Summing Coloured Cells in Excel

A SUBTOTAL trick worth learning

In my training sessions I sometimes get asked about summing cells based on their colour. A SUMIF based on colour.

There isn’t a built-in function that handles it but you can use the SUBTOTAL function in combination with filtering to achieve the result.

(Note: another solution is to use a User Defined Function (UDF), but that is an advanced topic.)

The SUBTOTAL function has the ability to perform calculations based on visible cells only. When you combine that with Excel’s filtering feature that can filter by colour, you can sum up the filtered rows to achieve the result.

Filtering by colour is a recent addition to Excel’s feature set. It was added in Excel 2007.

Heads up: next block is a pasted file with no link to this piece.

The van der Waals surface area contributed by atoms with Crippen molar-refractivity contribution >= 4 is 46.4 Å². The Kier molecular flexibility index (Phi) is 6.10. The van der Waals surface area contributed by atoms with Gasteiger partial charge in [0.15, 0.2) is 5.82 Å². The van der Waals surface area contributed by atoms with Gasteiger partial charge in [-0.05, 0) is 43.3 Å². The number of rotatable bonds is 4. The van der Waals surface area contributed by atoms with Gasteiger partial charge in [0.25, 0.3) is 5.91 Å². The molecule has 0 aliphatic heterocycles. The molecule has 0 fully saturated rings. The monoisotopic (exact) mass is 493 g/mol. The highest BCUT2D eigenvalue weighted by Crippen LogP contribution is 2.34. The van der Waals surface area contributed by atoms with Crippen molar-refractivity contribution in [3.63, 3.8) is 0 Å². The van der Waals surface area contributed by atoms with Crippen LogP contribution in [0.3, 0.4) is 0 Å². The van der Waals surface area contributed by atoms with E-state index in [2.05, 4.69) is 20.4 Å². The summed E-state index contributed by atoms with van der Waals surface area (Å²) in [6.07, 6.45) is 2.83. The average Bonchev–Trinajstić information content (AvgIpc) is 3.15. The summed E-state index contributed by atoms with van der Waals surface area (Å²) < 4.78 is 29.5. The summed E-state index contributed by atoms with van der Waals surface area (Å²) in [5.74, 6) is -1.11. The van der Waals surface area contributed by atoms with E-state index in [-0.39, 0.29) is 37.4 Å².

This list has two tSum by Colour Exampleotals at the bottom.

The first uses a standard SUM function and the second a SUBTOTAL function that ignores hidden cells.

The formula in B16 is

=SUBTOTAL(109,B2:B13)

Normally 9 is used to define the SUM function calculation, but 109 instructs Excel to perform a SUM and ignore hidden cells.

 

If we right click one of the orange cells we can select Filter and then Filter by Selected Cell’s Color.

Filter by Colour

List Filtered by colourThe list is now filtered and as you can see the SUM function hasn’t changed, but cell B16 has.

It shows the total for the orange cells only.

 

 

Using 109 in the SUBTOTAL can be handy if you have a sheet with hidden rows and you are wondering if there are values in those hidden rows. You can compare a SUM and a SUBTOTAL with 109 to see if they provide the same result.

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